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As Wimbledon fortnight gets into full swing it got me thinking about a condition called tennis elbow that affects 5 in every 1,000 adults in the UK.
The medical name for tennis elbow is lateral epicondylitis. This is because the pain usually occurs on the bony lump on the outside of the elbow, known as the lateral epicondyle. Pain on the inside of the elbow is called golfers elbow. The injury earned its name because it affects tennis players. However the vast majority of people with the condition have never picked up a tennis racquet.
Tennis elbow is an overuse injury of the muscles and tendons of the forearm, near the elbow joint. It can also happen as a result of a single forceful injury. This causes micro tears in the muscles of the forearm. The main symptoms of tennis elbow are pain, tenderness and inflammation on the outside of the elbow. Pain may also travel down to the forearm towards the wrist. The pain can vary form mild discomfort to severe pain. Pain is often worse when using the arm and elbow, particularly during twisting movements.
Tennis elbow can occur from doing manual work that involves repetitive turning and lifting of the wrist such as plumbing or bricklaying. It can also occur in people who lift heavy objects. Working in an office, tennis elbow can occur as a result of repetitive fine movements from long periods of typing on a computer. Also playing computer games without taking breaks may contribute to elbow pain. Sports like tennis or squash can also cause tennis elbow. Gardening using shears or scissors can also contribute to elbow pain.
Another cause of pain in the elbow or arm is due to the presence of trigger points. Travell and Simons who spent many years treating and researching trigger point therapy and are considered pioneers in this field, define a trigger point as “a hyper irritable locus within a taut band of skeletal muscle, located in the muscular tissue and or its associated fascia.” The defining symptom of a trigger point is referred pain. Therefore in the case of outer elbow pain there may be trigger points in the extensor muscles of the forearm, the triceps or the supraspinatus muscle found at the top of the shoulders or the supinator or brachioradialis muscles found in the lower forearm. Sorry if I’ve lost you with some of the terminology, in plain English, a trigger point can hurt like hell when pressed and causes pain in an area away from the point that is being pressed.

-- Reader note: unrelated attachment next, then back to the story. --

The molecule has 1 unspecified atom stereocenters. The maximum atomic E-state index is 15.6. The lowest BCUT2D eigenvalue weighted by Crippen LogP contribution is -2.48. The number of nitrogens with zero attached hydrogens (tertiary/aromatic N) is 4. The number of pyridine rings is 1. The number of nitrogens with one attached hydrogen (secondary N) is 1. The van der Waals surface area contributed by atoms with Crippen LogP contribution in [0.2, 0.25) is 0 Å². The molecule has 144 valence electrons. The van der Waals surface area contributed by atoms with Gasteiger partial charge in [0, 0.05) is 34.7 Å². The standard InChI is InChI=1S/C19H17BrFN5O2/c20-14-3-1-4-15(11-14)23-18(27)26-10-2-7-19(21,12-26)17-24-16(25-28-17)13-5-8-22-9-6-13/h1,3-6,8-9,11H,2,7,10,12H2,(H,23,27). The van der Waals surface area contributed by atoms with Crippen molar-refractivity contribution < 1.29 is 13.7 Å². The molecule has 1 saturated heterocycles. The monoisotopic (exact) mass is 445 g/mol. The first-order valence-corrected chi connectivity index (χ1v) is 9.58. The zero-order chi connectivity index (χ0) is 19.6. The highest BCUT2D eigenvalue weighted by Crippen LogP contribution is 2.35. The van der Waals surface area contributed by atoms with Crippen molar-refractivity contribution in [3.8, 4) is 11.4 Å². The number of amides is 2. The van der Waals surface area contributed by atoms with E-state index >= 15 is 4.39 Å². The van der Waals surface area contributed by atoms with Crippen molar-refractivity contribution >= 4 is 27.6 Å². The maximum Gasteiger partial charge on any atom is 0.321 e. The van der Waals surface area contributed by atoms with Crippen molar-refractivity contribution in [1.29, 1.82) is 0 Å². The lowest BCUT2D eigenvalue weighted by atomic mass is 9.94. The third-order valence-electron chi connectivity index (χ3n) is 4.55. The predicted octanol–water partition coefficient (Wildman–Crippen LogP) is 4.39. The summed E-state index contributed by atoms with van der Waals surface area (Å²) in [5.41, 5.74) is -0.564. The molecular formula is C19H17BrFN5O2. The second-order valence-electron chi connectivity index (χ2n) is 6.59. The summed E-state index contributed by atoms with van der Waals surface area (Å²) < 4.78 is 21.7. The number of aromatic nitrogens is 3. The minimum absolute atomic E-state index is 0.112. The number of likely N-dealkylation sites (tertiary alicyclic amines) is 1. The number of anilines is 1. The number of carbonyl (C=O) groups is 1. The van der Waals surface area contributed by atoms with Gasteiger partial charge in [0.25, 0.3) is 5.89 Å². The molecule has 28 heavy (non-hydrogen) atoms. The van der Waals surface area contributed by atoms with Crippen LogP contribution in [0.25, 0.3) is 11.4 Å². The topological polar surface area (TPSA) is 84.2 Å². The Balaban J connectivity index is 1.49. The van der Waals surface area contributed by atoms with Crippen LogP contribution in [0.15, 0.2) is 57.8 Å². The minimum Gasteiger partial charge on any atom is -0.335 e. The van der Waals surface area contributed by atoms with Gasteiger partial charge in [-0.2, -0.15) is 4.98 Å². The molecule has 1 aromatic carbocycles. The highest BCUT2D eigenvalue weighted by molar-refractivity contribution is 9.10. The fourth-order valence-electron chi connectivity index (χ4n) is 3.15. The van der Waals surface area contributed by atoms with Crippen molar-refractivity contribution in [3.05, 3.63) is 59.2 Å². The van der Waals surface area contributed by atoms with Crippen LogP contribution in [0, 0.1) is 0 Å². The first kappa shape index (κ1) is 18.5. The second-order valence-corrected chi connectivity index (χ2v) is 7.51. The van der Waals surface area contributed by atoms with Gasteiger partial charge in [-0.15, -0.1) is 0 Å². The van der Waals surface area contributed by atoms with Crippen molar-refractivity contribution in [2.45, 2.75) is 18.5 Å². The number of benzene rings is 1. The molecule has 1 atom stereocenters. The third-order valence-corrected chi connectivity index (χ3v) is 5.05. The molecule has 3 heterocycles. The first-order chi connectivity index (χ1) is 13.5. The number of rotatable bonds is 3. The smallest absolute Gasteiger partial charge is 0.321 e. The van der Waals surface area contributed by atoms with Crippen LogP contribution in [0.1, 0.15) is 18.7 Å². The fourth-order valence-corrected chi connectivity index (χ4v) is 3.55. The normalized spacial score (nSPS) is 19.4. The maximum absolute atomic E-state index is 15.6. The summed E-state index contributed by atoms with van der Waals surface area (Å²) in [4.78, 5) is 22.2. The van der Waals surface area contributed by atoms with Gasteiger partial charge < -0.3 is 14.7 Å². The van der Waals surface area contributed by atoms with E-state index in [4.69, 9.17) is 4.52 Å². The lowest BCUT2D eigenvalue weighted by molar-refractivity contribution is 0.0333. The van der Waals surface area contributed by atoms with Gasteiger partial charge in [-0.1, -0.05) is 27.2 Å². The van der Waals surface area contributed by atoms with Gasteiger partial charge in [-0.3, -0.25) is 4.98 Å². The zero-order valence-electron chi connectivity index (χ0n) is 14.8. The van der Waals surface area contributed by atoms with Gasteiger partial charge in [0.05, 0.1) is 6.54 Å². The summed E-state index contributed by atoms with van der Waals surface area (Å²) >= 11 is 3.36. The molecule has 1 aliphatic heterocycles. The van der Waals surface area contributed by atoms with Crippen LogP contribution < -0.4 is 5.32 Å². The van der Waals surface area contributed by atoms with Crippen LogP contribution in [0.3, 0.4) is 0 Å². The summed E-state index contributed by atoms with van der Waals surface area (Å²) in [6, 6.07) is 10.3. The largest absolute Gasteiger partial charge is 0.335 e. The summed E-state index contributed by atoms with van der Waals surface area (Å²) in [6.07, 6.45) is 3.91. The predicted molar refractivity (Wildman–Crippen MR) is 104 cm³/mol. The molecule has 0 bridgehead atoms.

Some possible measures to prevent tennis elbow from developing include:
• Taking regular breaks when using a computer for typing or playing computer games.
• To avoid putting excess strain on your tendons when playing these sports, use lightweight tools or racquets, and enlarge their grip size.
• Treatment options for tennis elbow.
• Tennis elbow is most often treated with rest from the offending activity and anti-inflammatory measures. Anti-inflammatory measures may include ice applications and medications in the form of pills, cream or gels. As a last resort in some cases steroid injections or surgery may be needed.
Massage treatments with an appropriately trained therapist can be beneficial for treating tennis elbow. A combination of techniques is effective in treating the condition; it can help reduce pain and improve the range of motion of the arm. Cold stones or ice packs can reduce inflammation around the elbow area. If the condition is chronic then heat can be used to warm and loosen the muscle.
Locating and treating trigger points that are referring pain to the elbow is an effective way of reducing the pain. Massaging all the muscles around the joint with focus on the lower arm will help to alleviate muscle tension and stretching all the associated muscles will improve the range of movement of the arm. For self-care between treatments, clients can be shown how to work on their trigger points and do some stretching exercises. To effectively treat the condition a number of massage sessions or a trip to a physiotherapist may be necessary.
Hello, my name is Grace and I run my complementary therapy business, Natural Grace Therapies in South London. I offer a range of treatments including massage, aromatherapy and reflexology. With my blog I hope to share with you the benefits of various complementary treatments and anything else health related that catches my eye.See my profile